Russian President Vladimir Putin was sworn in to a fourth term in office on Monday, extending his 18-year rule amid promises of continuity in foreign policy and renewed efforts toward building prosperity at home.

In a swearing-in ceremony in the gilded Andreyevsky Hall of the Grand Kremlin Palace, Putin assured Russians that his rule had “revived pride” in the country. "As head of state I will do all I can to multiply the strength and prosperity of Russia,” said the Russian leader.

Search and rescue workers in Syria say civilian lives are at risk after being hit by a freeze in US funding for their organization.

The US is currently reviewing its support for the Syrian Civil Defense, known as the White Helmets, and other Syrian assistance programs worth around $200 million.

A State Department official told PRI that the review came at the request of President Donald Trump. They added that the US has provided more than $33 million in financial support to the group since 2013.

Khalida Popal was at the top of her game in Afghanistan. She became the captain of Afghanistan's women's national team and was competing on the international field.

Jorge Ramos has been called "the most influential news anchor in the Americas."

He's the face of Univision's flagship Spanish-language news broadcast. He was front and center during some of the most compelling moments of the last presidential campaign — like a press event in Iowa in 2015 where he sparred with then-candidate Donald Trump over Trump's proposal to use mass deportations to rid the US of criminals.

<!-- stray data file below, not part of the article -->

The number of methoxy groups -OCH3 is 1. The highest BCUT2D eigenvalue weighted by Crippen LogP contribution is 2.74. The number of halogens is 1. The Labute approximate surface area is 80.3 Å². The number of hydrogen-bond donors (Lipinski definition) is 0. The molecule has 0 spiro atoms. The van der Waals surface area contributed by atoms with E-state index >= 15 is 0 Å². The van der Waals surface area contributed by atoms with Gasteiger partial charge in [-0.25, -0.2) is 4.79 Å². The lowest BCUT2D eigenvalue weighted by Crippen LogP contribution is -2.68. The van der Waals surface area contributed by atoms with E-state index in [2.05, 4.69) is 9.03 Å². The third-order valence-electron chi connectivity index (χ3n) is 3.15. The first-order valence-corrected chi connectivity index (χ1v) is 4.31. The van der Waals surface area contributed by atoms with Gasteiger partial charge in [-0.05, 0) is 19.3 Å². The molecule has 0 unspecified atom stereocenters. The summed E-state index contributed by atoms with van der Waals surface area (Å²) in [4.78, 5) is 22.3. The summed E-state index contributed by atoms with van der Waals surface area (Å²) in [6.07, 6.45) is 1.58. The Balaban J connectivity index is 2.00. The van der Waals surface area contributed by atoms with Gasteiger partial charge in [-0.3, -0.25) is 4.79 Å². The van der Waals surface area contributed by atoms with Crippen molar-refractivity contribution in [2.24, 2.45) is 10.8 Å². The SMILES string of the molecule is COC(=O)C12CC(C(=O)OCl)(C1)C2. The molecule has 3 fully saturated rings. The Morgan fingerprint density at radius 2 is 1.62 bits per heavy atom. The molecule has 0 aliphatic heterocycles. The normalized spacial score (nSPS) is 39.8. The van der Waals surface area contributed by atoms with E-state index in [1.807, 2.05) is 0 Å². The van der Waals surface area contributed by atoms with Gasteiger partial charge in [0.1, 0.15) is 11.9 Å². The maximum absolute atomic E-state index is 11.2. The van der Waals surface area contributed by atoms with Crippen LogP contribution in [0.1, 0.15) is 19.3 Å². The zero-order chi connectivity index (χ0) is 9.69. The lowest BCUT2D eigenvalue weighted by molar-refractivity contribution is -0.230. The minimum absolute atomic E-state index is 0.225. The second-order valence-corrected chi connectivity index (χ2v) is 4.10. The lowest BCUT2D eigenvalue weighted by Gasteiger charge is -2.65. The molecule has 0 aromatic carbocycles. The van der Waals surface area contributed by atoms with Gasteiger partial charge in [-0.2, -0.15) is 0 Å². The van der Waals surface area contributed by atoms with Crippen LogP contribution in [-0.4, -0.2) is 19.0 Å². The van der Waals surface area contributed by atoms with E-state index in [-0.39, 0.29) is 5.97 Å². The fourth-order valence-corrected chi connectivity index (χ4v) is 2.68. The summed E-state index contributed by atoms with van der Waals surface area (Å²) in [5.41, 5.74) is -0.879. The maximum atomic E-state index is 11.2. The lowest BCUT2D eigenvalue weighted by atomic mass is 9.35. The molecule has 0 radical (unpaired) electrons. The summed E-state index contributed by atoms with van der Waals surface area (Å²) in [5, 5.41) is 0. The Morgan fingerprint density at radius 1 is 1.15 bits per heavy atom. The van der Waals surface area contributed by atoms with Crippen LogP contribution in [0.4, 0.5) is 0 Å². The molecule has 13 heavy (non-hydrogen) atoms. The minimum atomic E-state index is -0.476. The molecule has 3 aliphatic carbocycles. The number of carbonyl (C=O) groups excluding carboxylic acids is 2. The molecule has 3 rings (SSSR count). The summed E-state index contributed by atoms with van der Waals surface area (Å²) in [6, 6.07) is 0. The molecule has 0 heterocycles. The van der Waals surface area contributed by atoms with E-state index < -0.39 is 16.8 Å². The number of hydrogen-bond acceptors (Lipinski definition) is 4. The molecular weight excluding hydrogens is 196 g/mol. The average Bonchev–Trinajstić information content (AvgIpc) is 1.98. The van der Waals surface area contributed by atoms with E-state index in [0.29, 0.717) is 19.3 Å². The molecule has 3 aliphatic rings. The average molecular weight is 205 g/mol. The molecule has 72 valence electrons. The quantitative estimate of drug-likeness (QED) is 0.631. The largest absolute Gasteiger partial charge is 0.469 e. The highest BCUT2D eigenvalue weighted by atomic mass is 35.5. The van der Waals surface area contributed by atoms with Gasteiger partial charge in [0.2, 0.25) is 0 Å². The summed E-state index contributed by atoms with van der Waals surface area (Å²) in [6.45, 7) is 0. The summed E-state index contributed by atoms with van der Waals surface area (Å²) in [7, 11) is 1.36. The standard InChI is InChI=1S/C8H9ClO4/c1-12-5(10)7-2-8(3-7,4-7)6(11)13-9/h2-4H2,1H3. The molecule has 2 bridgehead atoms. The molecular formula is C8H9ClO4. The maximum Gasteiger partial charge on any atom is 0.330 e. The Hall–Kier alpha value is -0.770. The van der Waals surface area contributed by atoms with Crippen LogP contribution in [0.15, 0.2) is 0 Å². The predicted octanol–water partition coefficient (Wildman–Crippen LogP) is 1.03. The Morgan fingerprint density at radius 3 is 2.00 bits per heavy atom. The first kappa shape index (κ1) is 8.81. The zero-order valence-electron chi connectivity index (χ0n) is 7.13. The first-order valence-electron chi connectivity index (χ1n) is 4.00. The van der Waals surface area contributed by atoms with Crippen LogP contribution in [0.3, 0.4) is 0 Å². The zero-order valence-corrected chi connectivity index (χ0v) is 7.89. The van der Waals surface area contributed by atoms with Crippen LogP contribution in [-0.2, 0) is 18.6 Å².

Boston artist Bren Bataclan often gives away his paintings with a note asking people to "smile at random people more often." He gave us two to give to PRI listeners and readers. Bataclan selected two people who commented on PRI The World’s Facebook page about the random acts of kindness they did for others or someone had done for them.

It's been a rough ride for the State Department since President Donald Trump took office. Under Secretary Rex Tillerson, who was ousted in March, many seasoned diplomats left. Key posts the world over went unfilled and are still unfilled.

Little wonder, then, that the new man at the helm of America's diplomatic corps is trying to rally his charges. Mike Pompeo was sworn in on Wednesday as Trump's new secretary of state and said it's time to reinvigorate US diplomacy.

The population of High Point, North Carolina, is about 110,000. Each spring and fall, though, it nearly doubles in size as furniture buyers arrive to scout the latest and greatest chairs, tables and light fixtures on display at the world’s largest home furnishings trade show, the High Point Market. 

Buyers began coming to North Carolina more than a century ago because much of the nation’s furniture was made in the area.  

Pages